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Indiana University researchers unlocking key to early diagnosis of Alzheimer’s

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INDIANAPOLIS-- Indiana University scientists are taking tiny snippets of genetic material, and hoping micro RNA will help with early detection of Alzheimer's. They've discovered these small bits of RNA can be picked up in mice long before the animals show any symptoms of the disease. Essentially micro-RNA may represent an early warning sign or bio-marker for the condition.

Dr. Hui Chen Lu is leading the way in this research.

Unfortunately, there is no treatment to stop or reverse the effects of Alzheimer's, Parkinson's, ALS or Huntington's. Alzheimer's alone will effect 14 million Americans and cost taxpayers $1.1 trillion by the year 2050. So the search for answers is on.

IU is also making headlines and progress with its Precision Health Grand Challenge. In a nutshell, IU was given a $120 million investment to find big health care solutions back in 2016. Their lofty goals are developing cures and preventative treatments for things like breast cancer, melanoma, sarcoma and type 2 diabetes. They've recruited 33 new research faculty from all over the country and soon IU scientists will be canvassing rural Indiana to collect information and DNA samples from residents of all backgrounds.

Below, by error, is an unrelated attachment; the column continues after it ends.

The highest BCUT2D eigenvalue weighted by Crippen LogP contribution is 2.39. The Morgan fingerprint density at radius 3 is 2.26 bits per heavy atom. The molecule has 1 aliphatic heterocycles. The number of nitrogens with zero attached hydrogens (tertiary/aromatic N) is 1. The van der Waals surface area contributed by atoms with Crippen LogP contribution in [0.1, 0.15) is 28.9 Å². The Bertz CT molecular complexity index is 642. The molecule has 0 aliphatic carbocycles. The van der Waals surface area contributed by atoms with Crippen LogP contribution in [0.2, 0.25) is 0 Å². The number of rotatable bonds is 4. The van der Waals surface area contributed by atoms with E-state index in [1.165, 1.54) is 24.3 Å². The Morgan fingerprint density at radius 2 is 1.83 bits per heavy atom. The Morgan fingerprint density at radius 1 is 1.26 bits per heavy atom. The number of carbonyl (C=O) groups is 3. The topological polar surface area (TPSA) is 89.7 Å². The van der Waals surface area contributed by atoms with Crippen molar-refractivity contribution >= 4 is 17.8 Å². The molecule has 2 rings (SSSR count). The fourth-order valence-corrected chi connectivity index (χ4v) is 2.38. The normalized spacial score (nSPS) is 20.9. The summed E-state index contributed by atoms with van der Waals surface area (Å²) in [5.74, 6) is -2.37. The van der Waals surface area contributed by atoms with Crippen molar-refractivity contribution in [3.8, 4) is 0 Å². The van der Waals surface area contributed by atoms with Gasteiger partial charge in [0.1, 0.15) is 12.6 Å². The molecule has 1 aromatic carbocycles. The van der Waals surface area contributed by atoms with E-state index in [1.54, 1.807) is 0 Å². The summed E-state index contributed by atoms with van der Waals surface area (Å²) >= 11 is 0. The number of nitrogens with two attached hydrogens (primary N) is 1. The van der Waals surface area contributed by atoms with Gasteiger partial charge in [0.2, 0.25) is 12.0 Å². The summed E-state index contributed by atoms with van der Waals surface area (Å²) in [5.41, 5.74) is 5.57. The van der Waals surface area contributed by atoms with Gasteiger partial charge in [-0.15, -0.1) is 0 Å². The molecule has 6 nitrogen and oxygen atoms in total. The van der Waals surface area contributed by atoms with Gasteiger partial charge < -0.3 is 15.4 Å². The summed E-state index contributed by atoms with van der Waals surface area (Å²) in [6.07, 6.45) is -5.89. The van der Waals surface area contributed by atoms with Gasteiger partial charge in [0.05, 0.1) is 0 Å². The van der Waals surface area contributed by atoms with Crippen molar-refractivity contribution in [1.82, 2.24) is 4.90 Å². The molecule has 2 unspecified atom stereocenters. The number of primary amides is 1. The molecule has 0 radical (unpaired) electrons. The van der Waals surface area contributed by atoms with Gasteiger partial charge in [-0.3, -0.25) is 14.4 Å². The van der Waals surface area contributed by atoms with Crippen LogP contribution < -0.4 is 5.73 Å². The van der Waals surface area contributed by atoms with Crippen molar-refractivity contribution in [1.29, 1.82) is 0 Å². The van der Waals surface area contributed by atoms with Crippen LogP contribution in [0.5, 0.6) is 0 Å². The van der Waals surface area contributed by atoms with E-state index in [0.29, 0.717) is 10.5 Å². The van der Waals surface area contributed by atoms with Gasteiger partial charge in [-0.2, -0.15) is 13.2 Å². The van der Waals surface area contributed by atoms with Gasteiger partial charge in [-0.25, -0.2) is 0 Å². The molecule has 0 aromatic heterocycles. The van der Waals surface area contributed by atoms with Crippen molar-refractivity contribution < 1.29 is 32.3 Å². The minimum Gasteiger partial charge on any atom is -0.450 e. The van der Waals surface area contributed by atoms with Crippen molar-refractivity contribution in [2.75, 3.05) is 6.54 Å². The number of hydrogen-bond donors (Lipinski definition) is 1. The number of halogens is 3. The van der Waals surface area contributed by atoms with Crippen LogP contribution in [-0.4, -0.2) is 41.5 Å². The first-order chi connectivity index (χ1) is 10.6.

They want this data, they say, so Indiana residents can have easy access to leading edge care, participate in clinical trials and get personalized treatment using their own genetics.

In fact, this statewide survey is now underway. Scientists want to reach 2,000 Indiana residents in what's called the person to person health interview study. Households that are selected will be sent letters of invitation by mail, letting them know an interviewer will be arriving. A questionnaire is included and they'll be asked to provide a saliva sample for DNA collection.

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